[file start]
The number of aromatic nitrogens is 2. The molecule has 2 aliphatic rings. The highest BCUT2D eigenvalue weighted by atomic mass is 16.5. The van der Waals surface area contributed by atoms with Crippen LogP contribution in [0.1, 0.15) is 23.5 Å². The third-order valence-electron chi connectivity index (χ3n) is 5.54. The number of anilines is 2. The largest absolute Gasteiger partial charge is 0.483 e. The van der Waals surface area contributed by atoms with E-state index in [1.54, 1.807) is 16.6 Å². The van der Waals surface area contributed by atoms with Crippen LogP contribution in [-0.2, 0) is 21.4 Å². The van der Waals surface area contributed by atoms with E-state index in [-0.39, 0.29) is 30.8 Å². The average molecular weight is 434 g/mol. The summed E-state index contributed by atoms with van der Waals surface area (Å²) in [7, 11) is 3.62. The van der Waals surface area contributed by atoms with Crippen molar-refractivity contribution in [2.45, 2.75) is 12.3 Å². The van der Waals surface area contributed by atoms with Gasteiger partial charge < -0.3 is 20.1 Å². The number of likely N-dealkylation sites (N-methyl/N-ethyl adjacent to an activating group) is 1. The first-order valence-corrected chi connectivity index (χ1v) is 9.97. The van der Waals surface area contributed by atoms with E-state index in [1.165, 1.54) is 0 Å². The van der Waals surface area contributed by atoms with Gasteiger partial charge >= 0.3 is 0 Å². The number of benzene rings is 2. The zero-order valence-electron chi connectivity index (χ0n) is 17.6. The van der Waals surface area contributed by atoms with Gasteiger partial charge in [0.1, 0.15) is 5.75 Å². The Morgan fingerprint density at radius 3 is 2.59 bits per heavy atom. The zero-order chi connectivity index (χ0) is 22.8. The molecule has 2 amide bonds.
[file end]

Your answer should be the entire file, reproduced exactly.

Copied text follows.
The number of aromatic nitrogens is 2. The molecule has 2 aliphatic rings. The highest BCUT2D eigenvalue weighted by atomic mass is 16.5. The van der Waals surface area contributed by atoms with Crippen LogP contribution in [0.1, 0.15) is 23.5 Å². The third-order valence-electron chi connectivity index (χ3n) is 5.54. The number of anilines is 2. The largest absolute Gasteiger partial charge is 0.483 e. The van der Waals surface area contributed by atoms with E-state index in [1.54, 1.807) is 16.6 Å². The van der Waals surface area contributed by atoms with Crippen LogP contribution in [-0.2, 0) is 21.4 Å². The van der Waals surface area contributed by atoms with E-state index in [-0.39, 0.29) is 30.8 Å². The average molecular weight is 434 g/mol. The summed E-state index contributed by atoms with van der Waals surface area (Å²) in [7, 11) is 3.62. The van der Waals surface area contributed by atoms with Crippen molar-refractivity contribution in [2.45, 2.75) is 12.3 Å². The van der Waals surface area contributed by atoms with Gasteiger partial charge < -0.3 is 20.1 Å². The number of likely N-dealkylation sites (N-methyl/N-ethyl adjacent to an activating group) is 1. The first-order valence-corrected chi connectivity index (χ1v) is 9.97. The van der Waals surface area contributed by atoms with E-state index in [1.165, 1.54) is 0 Å². The van der Waals surface area contributed by atoms with Gasteiger partial charge >= 0.3 is 0 Å². The number of benzene rings is 2. The zero-order valence-electron chi connectivity index (χ0n) is 17.6. The van der Waals surface area contributed by atoms with Gasteiger partial charge in [0.1, 0.15) is 5.75 Å². The Morgan fingerprint density at radius 3 is 2.59 bits per heavy atom. The zero-order chi connectivity index (χ0) is 22.8. The molecule has 2 amide bonds.